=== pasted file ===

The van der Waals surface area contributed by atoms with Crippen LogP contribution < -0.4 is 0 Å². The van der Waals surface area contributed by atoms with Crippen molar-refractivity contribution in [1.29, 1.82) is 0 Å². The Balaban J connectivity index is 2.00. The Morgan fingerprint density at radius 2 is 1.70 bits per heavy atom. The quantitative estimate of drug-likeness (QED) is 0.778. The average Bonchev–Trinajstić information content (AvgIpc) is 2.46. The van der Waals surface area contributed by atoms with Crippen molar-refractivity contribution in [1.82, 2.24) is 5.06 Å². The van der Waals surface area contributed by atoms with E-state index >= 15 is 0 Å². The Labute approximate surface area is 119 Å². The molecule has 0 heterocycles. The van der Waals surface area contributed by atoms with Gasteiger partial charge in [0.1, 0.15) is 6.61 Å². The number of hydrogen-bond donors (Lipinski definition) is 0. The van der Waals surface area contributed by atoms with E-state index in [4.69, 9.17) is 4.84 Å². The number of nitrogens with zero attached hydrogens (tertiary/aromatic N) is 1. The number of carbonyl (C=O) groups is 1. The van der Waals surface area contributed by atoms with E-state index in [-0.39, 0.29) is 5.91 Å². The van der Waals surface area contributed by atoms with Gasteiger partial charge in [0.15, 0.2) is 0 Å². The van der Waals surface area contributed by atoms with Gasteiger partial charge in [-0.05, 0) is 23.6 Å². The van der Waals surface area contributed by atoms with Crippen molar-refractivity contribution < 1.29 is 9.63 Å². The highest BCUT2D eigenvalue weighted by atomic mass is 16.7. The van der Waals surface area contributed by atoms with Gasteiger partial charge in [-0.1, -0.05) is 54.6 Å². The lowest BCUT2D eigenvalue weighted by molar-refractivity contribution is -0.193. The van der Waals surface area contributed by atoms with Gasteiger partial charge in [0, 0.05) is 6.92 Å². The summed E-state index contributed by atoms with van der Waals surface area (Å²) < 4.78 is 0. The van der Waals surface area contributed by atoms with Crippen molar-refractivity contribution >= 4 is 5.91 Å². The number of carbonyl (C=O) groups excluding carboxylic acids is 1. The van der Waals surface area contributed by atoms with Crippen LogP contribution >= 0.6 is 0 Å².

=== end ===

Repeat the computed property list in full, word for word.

The van der Waals surface area contributed by atoms with Crippen LogP contribution < -0.4 is 0 Å². The van der Waals surface area contributed by atoms with Crippen molar-refractivity contribution in [1.29, 1.82) is 0 Å². The Balaban J connectivity index is 2.00. The Morgan fingerprint density at radius 2 is 1.70 bits per heavy atom. The quantitative estimate of drug-likeness (QED) is 0.778. The average Bonchev–Trinajstić information content (AvgIpc) is 2.46. The van der Waals surface area contributed by atoms with Crippen molar-refractivity contribution in [1.82, 2.24) is 5.06 Å². The van der Waals surface area contributed by atoms with E-state index >= 15 is 0 Å². The Labute approximate surface area is 119 Å². The molecule has 0 heterocycles. The van der Waals surface area contributed by atoms with Gasteiger partial charge in [0.1, 0.15) is 6.61 Å². The number of hydrogen-bond donors (Lipinski definition) is 0. The van der Waals surface area contributed by atoms with E-state index in [4.69, 9.17) is 4.84 Å². The number of nitrogens with zero attached hydrogens (tertiary/aromatic N) is 1. The number of carbonyl (C=O) groups is 1. The van der Waals surface area contributed by atoms with E-state index in [-0.39, 0.29) is 5.91 Å². The van der Waals surface area contributed by atoms with Gasteiger partial charge in [0.15, 0.2) is 0 Å². The van der Waals surface area contributed by atoms with Gasteiger partial charge in [-0.05, 0) is 23.6 Å². The van der Waals surface area contributed by atoms with Crippen molar-refractivity contribution < 1.29 is 9.63 Å². The highest BCUT2D eigenvalue weighted by atomic mass is 16.7. The van der Waals surface area contributed by atoms with Gasteiger partial charge in [-0.1, -0.05) is 54.6 Å². The lowest BCUT2D eigenvalue weighted by molar-refractivity contribution is -0.193. The van der Waals surface area contributed by atoms with Gasteiger partial charge in [0, 0.05) is 6.92 Å². The summed E-state index contributed by atoms with van der Waals surface area (Å²) < 4.78 is 0. The van der Waals surface area contributed by atoms with Crippen molar-refractivity contribution >= 4 is 5.91 Å². The number of carbonyl (C=O) groups excluding carboxylic acids is 1. The van der Waals surface area contributed by atoms with Crippen LogP contribution >= 0.6 is 0 Å².